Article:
then to the falls itself. Go back and look at the Victoria Falls-Mosi-oa-tuna (Smoke that thunders) - pictures from last November and then look at the February ones.  I was told by one of the guides at the falls to come again in April when there would be no rocks whatsoever in sight.  Try to imagine the sound and feel the warm rain of the "Smoke".  Walking the same walks in November we were hot and dry.  This time I was warm and very very wet.
In November we took pictures from behind the trees on the left.

Incredible thundering noise.

Seen through warm rain.

The same place we started hiking across the lip of the falls in our November trip.

Sunday was another long ride on the bus but with more frequent stops to buy beef, then guinea fowl, then fish and finally bananas.

Purchasing fish

Guinea Fowl in carrying cage

Back on campus Monday morning, I saw so many lecturers I had not known before the weekend.  It is good to put faces together with names from name plates on offices, and to greet people with their names and ask how things are at their homes (part of the greeting ritual).


Saturday, February 19, 2011


So you think to yourself, "Mary went to Zambia to teach, didn't she?  How come she doesn't write about that?" After several months of getting ready for the new term, I am finally teaching.

Arriving in October meant that I came just as the first semester exams began.  Exams run for three weeks followed by three weeks of marking, moderating grades and presenting results to outside examiners.  I participated best I could in all the department and School of Education meetings but with very limited,well, actually no responsibilities.  I spent time working on school library curriculum, the Lubuto Library Project and writing a chapter for a book on school librarians and school libraries that will be published in the spring by two international library associations, IFLA and IASL.

 The second semester which was to start 27 December was pushed back to 17 January.  The first week was all about registration.  Only then did the lecturers sort out who was teaching what portions of what courses     ( each course is shared by at least three lecturers, each taking different units), and who would facilitate tutorials.  Each class meets three times a week for one hour lectures and in small groups for an additional hour of tutorial.  Classes average from 88 - 120 students in the lectures and 20-25 in the tutorials. I am responsible for electronic resources and services units in the basic reference class and one tutorial; a tutorial with the first year students in library and society course; and the seminar in legal issues in libraries and information services for the graduate students. Its a challenge to remember where to be at what time on any given day, i.e. the reference course lectures are Tuesdays at 13:00 hours in the Math Lab, Wednesdays at 17:00 hours in the Lecture Hall I and Fridays at 13:00 hours in the Lecture Hall I. My tutorial for this course is Tuesdays at 8:00 hours in the Cataloging Lab.

The students are many, very verbal and quite welcoming.  I am slowly learning names and faces.  Many have found my office on the fifth floor of the Education building and have come to visit, inquiry about studying in the U.S., asking followup questions from lectures and tutorials.  We are getting along.  Likewise, the other lecturers are very very warm in their welcome and try by all means to include me in the department meetings, activities and concerns. I went to the wedding of one lecturer, attended the funeral of another lecturer's twin brother and welcomed a new baby of yet another of the lecturers. In many ways, life here is much the same as in the U.S. with the same range of human emotions and reactions to those feelings.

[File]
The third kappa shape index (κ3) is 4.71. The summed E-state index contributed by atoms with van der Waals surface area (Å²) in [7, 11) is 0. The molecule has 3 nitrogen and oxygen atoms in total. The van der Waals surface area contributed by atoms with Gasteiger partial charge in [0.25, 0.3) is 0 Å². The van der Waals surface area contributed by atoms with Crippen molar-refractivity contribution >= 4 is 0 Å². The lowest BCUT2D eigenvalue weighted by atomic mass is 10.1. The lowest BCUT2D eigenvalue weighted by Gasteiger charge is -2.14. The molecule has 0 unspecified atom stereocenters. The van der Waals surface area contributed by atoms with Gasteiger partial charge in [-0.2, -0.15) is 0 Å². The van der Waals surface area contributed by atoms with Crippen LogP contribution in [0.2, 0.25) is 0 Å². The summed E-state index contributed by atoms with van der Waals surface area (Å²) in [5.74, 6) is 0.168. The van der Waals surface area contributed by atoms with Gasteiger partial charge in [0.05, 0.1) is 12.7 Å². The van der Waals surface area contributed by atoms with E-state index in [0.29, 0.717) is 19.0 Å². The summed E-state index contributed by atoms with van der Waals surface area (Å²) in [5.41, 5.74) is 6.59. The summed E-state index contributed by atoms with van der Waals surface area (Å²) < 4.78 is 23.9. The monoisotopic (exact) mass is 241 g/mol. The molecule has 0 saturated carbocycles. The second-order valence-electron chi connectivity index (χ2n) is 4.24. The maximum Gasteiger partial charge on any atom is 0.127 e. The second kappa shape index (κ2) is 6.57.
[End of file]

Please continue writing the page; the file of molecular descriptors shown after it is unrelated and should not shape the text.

Using a variety of active learning strategies challenges the students.  The education model is a hold-over from colonial times.  Lecturers lecture and students copy in notebooks what the lecturers are reading from notes.  Partly the model and also partly the lack of textbooks and library materials. The tutorials are much more active focusing on student presentations, small group discussions, revision of lecture notes. Classes being 1 hour in length makes the note-taking manageable.

The collection in the UNZA Library appears to have had little added to it since 2000.  The library itself is in need of renovation and major repairs.  The roof leaks and in this rainy season the upper level of books are wet and mildewed and not for the first time.  The library auditorium where many classes meet including one of mine has deteriorated ceiling tiles, puddles on the floor when it rains and a very musty, moldy smell.  There have been numerous calls to fix the library and many plans including work to be done this year. But like many institutions of higher education, resources are limited and the needs for physical maintenance across the campus many.

This week's assignment in the reference sources and services class is to consult encyclopedias, dictionaries, almanacs and yearbooks, answering questions and recording the process. A very familiar assignment for library studies but perhaps in a more challenging environment. My biggest concern is the lack of access to electronic resources and even to the standard texts for reference courses that discuss electronic sources. I am very intrigued with a project from the University of Iowa library school called e-Granary.  Described as an "internet in a box" the software provides access to webpages, full-text articles and includes the possibility of lecturers creating syllabi with links to resources in the database all without needing an Internet connection.  That would be so helpful for students here and a good way to introduce them to using electronic sources.

So, I am teaching and enjoying the challenges it presents.  The students and I are mostly together - ti pamodzi - as they say. Oh, and I did hear yesterday, a very very colloquial way of saying "raise your hand" - in some churches the call to raise arms in praise is "stand up your hands"!